The aim of their recent study, published in the journal Public Health Nutrition, was to examine parents' beliefs about the meaning of common front-of-package nutrition-related claims on children's cereals and determine whether it would make them more willing to buy the products.
Through an online panel, the researchers recruited 306 parents with children between 2 and 11 years old.
The participants viewed images of box fronts for children’s cereals of below average nutritional quality, assessed by a validated nutrient profiling model.
These boxes featured various nutrition-related claims including ‘supports your child’s immunity’, ‘whole grain’, ‘fibre’, ‘calcium and vitamin D’ and ‘organic’.
Participants were given possible meanings for these claims and asked to select any that applied with the option to write in additional meanings.
They also indicated how the claim would affect their willingness to buy the product.
According to the results, the majority of parents misinterpreted the meaning of claims commonly used on children’s cereals.
The scientists said the front-of-box claims misled the participants in two ways.
Firstly, consumers inferred that the products presented were more nutritious than other cereals, even though these products were “below average in overall nutritional quality”.
Secondly, they inferred that claims had broader meanings than their literal interpretation.
The scientists said 44 per cent of participants thought nutrition-related claims meant the cereal contained higher nutrition levels compared to other brands of children’s cereal.
In general, beliefs about possible effects on child health outcomes were generally lower, said the scientists, although 80 per cent indicated that the ‘calcium and vitamin D’ claim meant the cereal might help their child grow strong bones.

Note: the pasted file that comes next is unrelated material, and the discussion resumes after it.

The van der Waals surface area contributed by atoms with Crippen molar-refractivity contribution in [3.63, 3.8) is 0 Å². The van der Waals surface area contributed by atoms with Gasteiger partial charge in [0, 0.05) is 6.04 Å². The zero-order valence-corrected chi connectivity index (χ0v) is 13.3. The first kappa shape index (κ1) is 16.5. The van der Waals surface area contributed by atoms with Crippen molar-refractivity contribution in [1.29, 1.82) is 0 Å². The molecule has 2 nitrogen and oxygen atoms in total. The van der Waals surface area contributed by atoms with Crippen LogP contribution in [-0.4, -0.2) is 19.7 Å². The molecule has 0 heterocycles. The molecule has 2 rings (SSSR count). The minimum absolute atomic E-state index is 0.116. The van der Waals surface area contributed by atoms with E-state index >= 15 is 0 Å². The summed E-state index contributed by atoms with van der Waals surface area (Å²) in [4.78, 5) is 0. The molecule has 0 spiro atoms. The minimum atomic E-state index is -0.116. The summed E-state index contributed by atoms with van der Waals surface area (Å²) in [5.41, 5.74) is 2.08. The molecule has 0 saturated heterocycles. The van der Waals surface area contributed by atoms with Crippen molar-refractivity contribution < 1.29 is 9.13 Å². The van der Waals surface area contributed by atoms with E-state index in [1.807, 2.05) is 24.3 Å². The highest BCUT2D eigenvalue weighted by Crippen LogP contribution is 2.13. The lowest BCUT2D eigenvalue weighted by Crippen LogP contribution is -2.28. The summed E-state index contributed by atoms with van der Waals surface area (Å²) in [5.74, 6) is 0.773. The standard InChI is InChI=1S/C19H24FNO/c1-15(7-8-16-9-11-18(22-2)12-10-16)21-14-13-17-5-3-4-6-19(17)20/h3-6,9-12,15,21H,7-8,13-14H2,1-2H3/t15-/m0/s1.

74 per cent of participants believed that the ‘antioxidants and vitamins’, such as immunity, claim meant it might keep their child from getting sick.
For all claims but organic, approximately half of participants said it would make them more willing to buy the cereal, according to the study.
Only the organic claim made a sizeable number of parents less willing to buy, said the scientists. As an explanation, 30 per cent wrote that organic cereals were too expensive.
The study’s ﬁndings highlight the need for increased regulation of all nutrition-related claims on product packaging in the US, said the scientists.
One proposal made they made is a requirement that any products with nutrition-related claims meet minimum overall nutrition criteria. They said this would ensure that claims do not lead consumers to incorrectly infer that products are nutritious.
According to the researchers, Australia has already passed legislation that will require all high-level health claims to meet nutrition eligibility criteria.
Another option would be to require the FDA to pre-approve all types of claim, not just health claims, before companies are allowed to use them, they said.
This approach would ensure that claims are supported by scientific evidence and are not misleading, and is currently in place in the EU and Canada for structure/function types of claims.
Source: Public Health Nutrition
Nutrition-related claims on children’s cereals: what do they mean to parents and do they influence willingness to buy?
Authors: J. L. Harris, J. M. Thompson, M. B. Schwartz and K. D. Brownell